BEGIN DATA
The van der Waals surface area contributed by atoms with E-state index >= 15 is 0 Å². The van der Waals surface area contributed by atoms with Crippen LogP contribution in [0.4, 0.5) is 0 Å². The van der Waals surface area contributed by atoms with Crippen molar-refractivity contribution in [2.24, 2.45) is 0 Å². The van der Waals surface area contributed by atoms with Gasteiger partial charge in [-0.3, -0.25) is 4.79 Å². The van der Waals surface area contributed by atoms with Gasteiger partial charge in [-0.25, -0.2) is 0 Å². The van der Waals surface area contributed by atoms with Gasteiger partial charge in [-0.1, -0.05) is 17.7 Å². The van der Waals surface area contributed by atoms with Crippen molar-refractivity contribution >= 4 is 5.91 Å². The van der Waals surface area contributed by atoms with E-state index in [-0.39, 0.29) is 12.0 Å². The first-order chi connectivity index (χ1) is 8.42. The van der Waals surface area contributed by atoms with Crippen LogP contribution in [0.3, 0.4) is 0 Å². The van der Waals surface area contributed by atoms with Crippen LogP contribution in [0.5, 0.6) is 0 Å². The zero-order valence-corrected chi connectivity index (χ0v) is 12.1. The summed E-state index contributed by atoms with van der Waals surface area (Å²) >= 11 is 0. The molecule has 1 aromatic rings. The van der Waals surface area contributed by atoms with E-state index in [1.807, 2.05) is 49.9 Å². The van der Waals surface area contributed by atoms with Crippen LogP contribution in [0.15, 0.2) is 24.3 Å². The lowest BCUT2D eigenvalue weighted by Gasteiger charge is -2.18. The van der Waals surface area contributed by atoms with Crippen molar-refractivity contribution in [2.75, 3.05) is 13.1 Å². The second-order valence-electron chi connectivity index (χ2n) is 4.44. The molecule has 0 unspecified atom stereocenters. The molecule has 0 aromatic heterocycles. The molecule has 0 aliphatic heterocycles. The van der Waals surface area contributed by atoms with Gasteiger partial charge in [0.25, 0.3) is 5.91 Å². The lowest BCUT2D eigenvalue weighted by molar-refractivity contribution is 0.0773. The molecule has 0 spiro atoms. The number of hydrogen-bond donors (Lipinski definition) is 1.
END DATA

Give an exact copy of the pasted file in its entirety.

The van der Waals surface area contributed by atoms with E-state index >= 15 is 0 Å². The van der Waals surface area contributed by atoms with Crippen LogP contribution in [0.4, 0.5) is 0 Å². The van der Waals surface area contributed by atoms with Crippen molar-refractivity contribution in [2.24, 2.45) is 0 Å². The van der Waals surface area contributed by atoms with Gasteiger partial charge in [-0.3, -0.25) is 4.79 Å². The van der Waals surface area contributed by atoms with Gasteiger partial charge in [-0.25, -0.2) is 0 Å². The van der Waals surface area contributed by atoms with Gasteiger partial charge in [-0.1, -0.05) is 17.7 Å². The van der Waals surface area contributed by atoms with Crippen molar-refractivity contribution >= 4 is 5.91 Å². The van der Waals surface area contributed by atoms with E-state index in [-0.39, 0.29) is 12.0 Å². The first-order chi connectivity index (χ1) is 8.42. The van der Waals surface area contributed by atoms with Crippen LogP contribution in [0.3, 0.4) is 0 Å². The van der Waals surface area contributed by atoms with Crippen LogP contribution in [0.5, 0.6) is 0 Å². The zero-order valence-corrected chi connectivity index (χ0v) is 12.1. The summed E-state index contributed by atoms with van der Waals surface area (Å²) >= 11 is 0. The molecule has 1 aromatic rings. The van der Waals surface area contributed by atoms with E-state index in [1.807, 2.05) is 49.9 Å². The van der Waals surface area contributed by atoms with Crippen LogP contribution in [0.15, 0.2) is 24.3 Å². The lowest BCUT2D eigenvalue weighted by Gasteiger charge is -2.18. The van der Waals surface area contributed by atoms with Crippen molar-refractivity contribution in [2.75, 3.05) is 13.1 Å². The second-order valence-electron chi connectivity index (χ2n) is 4.44. The molecule has 0 unspecified atom stereocenters. The molecule has 0 aromatic heterocycles. The molecule has 0 aliphatic heterocycles. The van der Waals surface area contributed by atoms with Gasteiger partial charge in [0.25, 0.3) is 5.91 Å². The lowest BCUT2D eigenvalue weighted by molar-refractivity contribution is 0.0773. The molecule has 0 spiro atoms. The number of hydrogen-bond donors (Lipinski definition) is 1.